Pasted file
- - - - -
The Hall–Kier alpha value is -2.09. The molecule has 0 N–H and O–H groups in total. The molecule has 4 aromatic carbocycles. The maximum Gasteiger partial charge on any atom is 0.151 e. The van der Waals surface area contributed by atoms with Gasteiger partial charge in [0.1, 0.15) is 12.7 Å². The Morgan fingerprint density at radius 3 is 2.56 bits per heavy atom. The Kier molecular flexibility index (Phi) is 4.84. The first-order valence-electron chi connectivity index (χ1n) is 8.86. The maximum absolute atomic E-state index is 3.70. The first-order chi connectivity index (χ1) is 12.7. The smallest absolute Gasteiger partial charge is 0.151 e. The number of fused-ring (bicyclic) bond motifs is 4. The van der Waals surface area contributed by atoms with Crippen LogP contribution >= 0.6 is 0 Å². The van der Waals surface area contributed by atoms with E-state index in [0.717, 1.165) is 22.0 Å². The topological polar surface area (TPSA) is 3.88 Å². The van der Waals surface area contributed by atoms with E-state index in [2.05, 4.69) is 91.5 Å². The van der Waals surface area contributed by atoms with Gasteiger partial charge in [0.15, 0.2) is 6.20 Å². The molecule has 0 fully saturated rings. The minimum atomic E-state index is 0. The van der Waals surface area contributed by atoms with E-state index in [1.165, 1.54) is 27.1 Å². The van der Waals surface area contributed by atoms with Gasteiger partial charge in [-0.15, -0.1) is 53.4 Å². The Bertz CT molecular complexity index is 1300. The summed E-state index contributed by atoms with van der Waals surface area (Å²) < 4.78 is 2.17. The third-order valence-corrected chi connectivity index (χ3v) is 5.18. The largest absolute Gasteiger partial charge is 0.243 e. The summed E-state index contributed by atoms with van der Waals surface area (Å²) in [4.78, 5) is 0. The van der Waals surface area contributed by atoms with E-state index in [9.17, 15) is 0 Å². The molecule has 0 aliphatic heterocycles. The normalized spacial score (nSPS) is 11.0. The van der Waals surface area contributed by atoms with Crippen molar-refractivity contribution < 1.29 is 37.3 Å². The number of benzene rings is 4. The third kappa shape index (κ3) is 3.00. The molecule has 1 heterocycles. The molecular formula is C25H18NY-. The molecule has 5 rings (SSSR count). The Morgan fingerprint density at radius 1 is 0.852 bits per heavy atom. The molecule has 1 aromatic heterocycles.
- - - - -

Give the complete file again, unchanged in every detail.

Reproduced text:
The Hall–Kier alpha value is -2.09. The molecule has 0 N–H and O–H groups in total. The molecule has 4 aromatic carbocycles. The maximum Gasteiger partial charge on any atom is 0.151 e. The van der Waals surface area contributed by atoms with Gasteiger partial charge in [0.1, 0.15) is 12.7 Å². The Morgan fingerprint density at radius 3 is 2.56 bits per heavy atom. The Kier molecular flexibility index (Phi) is 4.84. The first-order valence-electron chi connectivity index (χ1n) is 8.86. The maximum absolute atomic E-state index is 3.70. The first-order chi connectivity index (χ1) is 12.7. The smallest absolute Gasteiger partial charge is 0.151 e. The number of fused-ring (bicyclic) bond motifs is 4. The van der Waals surface area contributed by atoms with Crippen LogP contribution >= 0.6 is 0 Å². The van der Waals surface area contributed by atoms with E-state index in [0.717, 1.165) is 22.0 Å². The topological polar surface area (TPSA) is 3.88 Å². The van der Waals surface area contributed by atoms with E-state index in [2.05, 4.69) is 91.5 Å². The van der Waals surface area contributed by atoms with Gasteiger partial charge in [0.15, 0.2) is 6.20 Å². The molecule has 0 fully saturated rings. The minimum atomic E-state index is 0. The van der Waals surface area contributed by atoms with E-state index in [1.165, 1.54) is 27.1 Å². The van der Waals surface area contributed by atoms with Gasteiger partial charge in [-0.15, -0.1) is 53.4 Å². The Bertz CT molecular complexity index is 1300. The summed E-state index contributed by atoms with van der Waals surface area (Å²) < 4.78 is 2.17. The third-order valence-corrected chi connectivity index (χ3v) is 5.18. The largest absolute Gasteiger partial charge is 0.243 e. The summed E-state index contributed by atoms with van der Waals surface area (Å²) in [4.78, 5) is 0. The van der Waals surface area contributed by atoms with E-state index in [9.17, 15) is 0 Å². The molecule has 0 aliphatic heterocycles. The normalized spacial score (nSPS) is 11.0. The van der Waals surface area contributed by atoms with Crippen molar-refractivity contribution < 1.29 is 37.3 Å². The number of benzene rings is 4. The third kappa shape index (κ3) is 3.00. The molecule has 1 heterocycles. The molecular formula is C25H18NY-. The molecule has 5 rings (SSSR count). The Morgan fingerprint density at radius 1 is 0.852 bits per heavy atom. The molecule has 1 aromatic heterocycles.